Estimated read time: 2-3 minutes
Alex Cabrero ReportingThe state is calling off its inmate work crew program. It seems the Department of Corrections has been having problems with inmates escaping in the past few months. Another recent attempted escape is changing who picks up litter on state highways and roads.
We've all seen inmates picking up trash along the interstate; it's easy to see them in their orange jumpsuits. However, when two inmates tried running away during the morning rush hour in Utah County recently, only one man called 911.
Dave Hill has seen a lot driving up and down I-15 through the years. What he saw a couple of weeks ago was a first.
Hill says, "It did concern me that two state prisoners were leaving the work group just on their own. I knew that's not allowed."
"The way they were running, they should've been in the Olympics," Hill said.
Turns out the two men were on a work crew picking up garbage when they decided to make a break for it. Hill called 911, and the two were caught a little while later nearby at the Flying J truck stop.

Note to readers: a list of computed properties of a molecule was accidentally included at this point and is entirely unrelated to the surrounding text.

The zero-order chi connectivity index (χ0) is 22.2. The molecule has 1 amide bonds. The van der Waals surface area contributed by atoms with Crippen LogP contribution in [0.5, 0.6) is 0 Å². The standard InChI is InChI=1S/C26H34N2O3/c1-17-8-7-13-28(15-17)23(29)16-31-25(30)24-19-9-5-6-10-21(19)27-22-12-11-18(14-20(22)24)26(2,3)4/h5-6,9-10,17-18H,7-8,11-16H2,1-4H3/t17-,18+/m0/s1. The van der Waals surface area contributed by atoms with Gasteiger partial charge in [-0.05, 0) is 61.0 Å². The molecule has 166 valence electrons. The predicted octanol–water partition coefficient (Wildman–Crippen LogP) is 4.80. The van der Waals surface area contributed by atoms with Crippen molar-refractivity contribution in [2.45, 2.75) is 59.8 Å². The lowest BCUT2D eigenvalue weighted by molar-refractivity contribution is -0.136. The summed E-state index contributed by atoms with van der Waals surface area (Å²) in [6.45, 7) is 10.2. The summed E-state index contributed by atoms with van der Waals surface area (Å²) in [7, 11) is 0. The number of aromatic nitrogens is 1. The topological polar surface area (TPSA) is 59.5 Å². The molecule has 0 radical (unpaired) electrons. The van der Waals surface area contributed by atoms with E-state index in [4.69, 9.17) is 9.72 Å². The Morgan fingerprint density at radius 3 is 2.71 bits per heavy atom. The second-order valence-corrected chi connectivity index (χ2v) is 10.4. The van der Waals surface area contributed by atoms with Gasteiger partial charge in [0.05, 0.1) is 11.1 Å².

Because of that incident and other escapes the department of corrections has been dealing with lately, inmates will no longer be used on work crews, something the department of transportation agrees with, even if it costs them some money.
Adan Carrillo, with the Utah Dept. of Transportation, said, "We're saving a little bit of money that way. Without their help, UDOT would probably be incurring into the million and a half figure a year. Right now we're keeping it under $800,000 a year, it's a big difference."
But the state figures it's better to pay more now than pay later.
"One of the gentlemen from the Department of Corrections called me later and said, ‘We appreciate you calling. If you hadn't called, they probably would've got away,'" Hill said.
When those two inmates were caught, they just told police they were just going to the store to buy soda. It doesn't look like anybody is buying that story.